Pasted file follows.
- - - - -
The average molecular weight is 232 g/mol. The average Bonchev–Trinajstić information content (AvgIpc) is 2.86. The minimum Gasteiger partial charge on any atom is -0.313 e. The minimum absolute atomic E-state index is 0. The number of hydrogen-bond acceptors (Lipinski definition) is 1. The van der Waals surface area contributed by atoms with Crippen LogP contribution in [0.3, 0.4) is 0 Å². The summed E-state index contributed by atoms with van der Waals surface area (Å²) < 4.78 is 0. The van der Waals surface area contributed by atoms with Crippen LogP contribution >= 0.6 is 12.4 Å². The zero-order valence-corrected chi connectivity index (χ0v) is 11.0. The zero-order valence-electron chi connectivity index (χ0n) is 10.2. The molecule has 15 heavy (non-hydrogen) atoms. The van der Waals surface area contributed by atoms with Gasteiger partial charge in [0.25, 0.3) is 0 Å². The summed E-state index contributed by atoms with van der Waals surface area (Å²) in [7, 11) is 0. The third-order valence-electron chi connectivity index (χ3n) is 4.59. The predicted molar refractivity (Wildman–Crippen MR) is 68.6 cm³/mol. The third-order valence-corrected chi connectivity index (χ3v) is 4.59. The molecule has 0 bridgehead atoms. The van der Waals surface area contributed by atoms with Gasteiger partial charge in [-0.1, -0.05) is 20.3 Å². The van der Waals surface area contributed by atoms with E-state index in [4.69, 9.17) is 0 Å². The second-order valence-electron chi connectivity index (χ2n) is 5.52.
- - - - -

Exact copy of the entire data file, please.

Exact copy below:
The average molecular weight is 232 g/mol. The average Bonchev–Trinajstić information content (AvgIpc) is 2.86. The minimum Gasteiger partial charge on any atom is -0.313 e. The minimum absolute atomic E-state index is 0. The number of hydrogen-bond acceptors (Lipinski definition) is 1. The van der Waals surface area contributed by atoms with Crippen LogP contribution in [0.3, 0.4) is 0 Å². The summed E-state index contributed by atoms with van der Waals surface area (Å²) < 4.78 is 0. The van der Waals surface area contributed by atoms with Crippen LogP contribution >= 0.6 is 12.4 Å². The zero-order valence-corrected chi connectivity index (χ0v) is 11.0. The zero-order valence-electron chi connectivity index (χ0n) is 10.2. The molecule has 15 heavy (non-hydrogen) atoms. The van der Waals surface area contributed by atoms with Gasteiger partial charge in [0.25, 0.3) is 0 Å². The summed E-state index contributed by atoms with van der Waals surface area (Å²) in [7, 11) is 0. The third-order valence-electron chi connectivity index (χ3n) is 4.59. The predicted molar refractivity (Wildman–Crippen MR) is 68.6 cm³/mol. The third-order valence-corrected chi connectivity index (χ3v) is 4.59. The molecule has 0 bridgehead atoms. The van der Waals surface area contributed by atoms with Gasteiger partial charge in [-0.1, -0.05) is 20.3 Å². The van der Waals surface area contributed by atoms with E-state index in [4.69, 9.17) is 0 Å². The second-order valence-electron chi connectivity index (χ2n) is 5.52.